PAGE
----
Roth, Charlene. Review, Artweek, May 2005, p. 19, 20

The whole science (art) is nothing more than a refinement of everyday thinking.
-Albert Einstein, Physics and Reality (1936)

The now overused and often misused term “postmodernism,” which trails a retinue of sometimes contradictory discourses, can be use to define an art-making genre popular during the last twenty years of the twentieth century. It was characterized by a reaction among some artists against an official modernism, and that genre’s self-referential focus on endlessly refining formal issues. Modernism, near the end of the millennium, was seem to be representative of linear thinking, the inequitable distribution of wealth, a relentless march of technology and the dark side of capitalism in general. Postmodern artists choose to critique their modernist predecessors and contemporaries by glorifying the everyday, the mundane and the abject. The establishment critic, Hilton Framer, referred to this movement as “the revenge of the philistines” due, in part, to these artists’ glorification of kitsch and much else considered tasteless by art institutions.

We currently are, for lack of a commonly agreed of upon descriptor, in an age of post-postmodernism. Art history seems to be doubling back upon itself. A group of artists enamored with the conceptual stance and production of the postmodernist movement are now involved in refining the prior genres’ practices; interestingly, they are turning again to exactly the device that fueled the postmodernists’ rejection of modernism. A heightened, sometimes fussy, formal sensibility is prevalent in the new work. The three female Angelenos – Bari Ziperstein, Sherin Guirguis and Carrie Ungerman – in the exhibition, Sculpture, are an example. All use domestic or institutional everyday materials and objects, a reflection of their postmodern base or point of reference, as the foundation from which to launch their conceptual variances.

Ziperstein has adopted the cardboard box as her melodic line. From it she produced site-specific sculptures, studies for drawings, silk screens and paintings. Her current expressive ideology is tied to a critique of excess and mass consumption in a post-industrial, consumer culture. And to push this critique a notch, she has begun to reuse a single group of cardboard boxes to avoid excessive consumption herself, but also to reiterate the typical life cycle of a box. In her hands, boxes are recycled to become source material for an assortment of presentations like the one here where they are folded flat and stacked between aqua foam palettes to create a tower. The use of the cardboard box is hardly unique to postmodern art. What is different is that they are arranged in a formally resonate configuration with a focus on color and form. The glow and reflection of subtle neon stripes emanate from between each box to produce a startling relationship to late modernist fine art production. Ziperstein’s work is not about the cardboard box so much as it is about formal arrangements. Ultimately the artist, like the other artists in this show, has a foot in two genres.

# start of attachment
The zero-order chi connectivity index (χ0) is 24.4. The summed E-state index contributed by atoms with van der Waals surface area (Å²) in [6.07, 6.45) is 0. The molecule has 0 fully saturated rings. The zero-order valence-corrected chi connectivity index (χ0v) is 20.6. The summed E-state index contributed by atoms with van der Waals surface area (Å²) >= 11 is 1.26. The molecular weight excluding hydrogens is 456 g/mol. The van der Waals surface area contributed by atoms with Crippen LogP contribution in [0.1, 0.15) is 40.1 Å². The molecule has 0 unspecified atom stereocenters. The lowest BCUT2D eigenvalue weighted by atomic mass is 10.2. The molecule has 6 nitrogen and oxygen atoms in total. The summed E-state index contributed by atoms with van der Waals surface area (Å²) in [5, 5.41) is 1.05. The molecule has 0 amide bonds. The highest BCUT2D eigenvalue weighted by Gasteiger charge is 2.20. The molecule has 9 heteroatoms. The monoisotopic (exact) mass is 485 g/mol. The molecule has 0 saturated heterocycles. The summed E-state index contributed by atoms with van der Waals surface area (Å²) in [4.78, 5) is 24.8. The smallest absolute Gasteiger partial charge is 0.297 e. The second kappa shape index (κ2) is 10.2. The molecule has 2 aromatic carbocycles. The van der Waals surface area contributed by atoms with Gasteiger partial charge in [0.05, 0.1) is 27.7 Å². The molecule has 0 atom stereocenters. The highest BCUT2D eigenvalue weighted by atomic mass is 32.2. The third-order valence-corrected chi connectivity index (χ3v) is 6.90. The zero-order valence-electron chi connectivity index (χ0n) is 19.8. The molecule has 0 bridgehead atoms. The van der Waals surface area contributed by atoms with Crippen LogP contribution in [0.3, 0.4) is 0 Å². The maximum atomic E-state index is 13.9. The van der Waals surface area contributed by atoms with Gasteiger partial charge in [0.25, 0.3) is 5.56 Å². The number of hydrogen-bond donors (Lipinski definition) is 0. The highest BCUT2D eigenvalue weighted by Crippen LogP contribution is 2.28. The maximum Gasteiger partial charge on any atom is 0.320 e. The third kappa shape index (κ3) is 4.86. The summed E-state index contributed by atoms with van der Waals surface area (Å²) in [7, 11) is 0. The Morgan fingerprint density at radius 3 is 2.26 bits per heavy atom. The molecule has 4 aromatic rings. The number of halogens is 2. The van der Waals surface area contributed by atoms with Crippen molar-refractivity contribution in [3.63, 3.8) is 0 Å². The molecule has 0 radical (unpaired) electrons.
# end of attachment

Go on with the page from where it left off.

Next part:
Guirguis draws information from an institutional setting for her work in the Bank show. Taking retro, midtwentieth-century classroom chairs as her base, she digitally redraws and stacks them to establish a disjunctive image, which is then transferred to wood and thinly cur to create a sculpture. The sculpture is a deconstruction of the intent and functionality of an original object, in this case, a student sear in an educational institution. The result is hung, like a painting, on the gallery wall and backlit by a neon glow. Once again – the conceptual critique is modified, even softened, by an alluring view.

The work that I found most stimulating in Sculpture was Ungerman’s silver thread mass, a small mass or knot of silver thread mounted on a board. Mundane materials like threads (or dirt or dust or water or rubber bands or tape) themselves made from plastic to cotton to polyester are a usual materials for Ungerman. She often arranges them in very particular configurations that discuss the nature of materials. Silver thread mass, however, seemed to have arranged itself. Perhaps I found the piece particularly interesting because I had just spent thirty minutes negotiating half a block of city traffic squeezed to single lane by two accidents. Once parked, I was challenged by a security agent who questioned my right to proceed along the block that housed the gallery because his employers were filming a street scene and, as if that were not enough, the gallery keeper was curt and unsympathetic when I rang the doorbell because the gallery door would not open. I admit I was in a hurry to find sanctuary.

Ungerman’s work was just that. It was serene, universal and open to a myriad of interpretations. It was not contrived or artificial – I did not have to know anything specific to reap its benefits. Yet, it, like the other works in the show, had a savvy formal aspect and this augmented its information, both formal and conceptual, because both lay entwined in a salient arrangement of material, which seemed to evolve form that material. The work presented an unfolding space, albeit a knot, open for anyone to fall into and discover what s/he needed.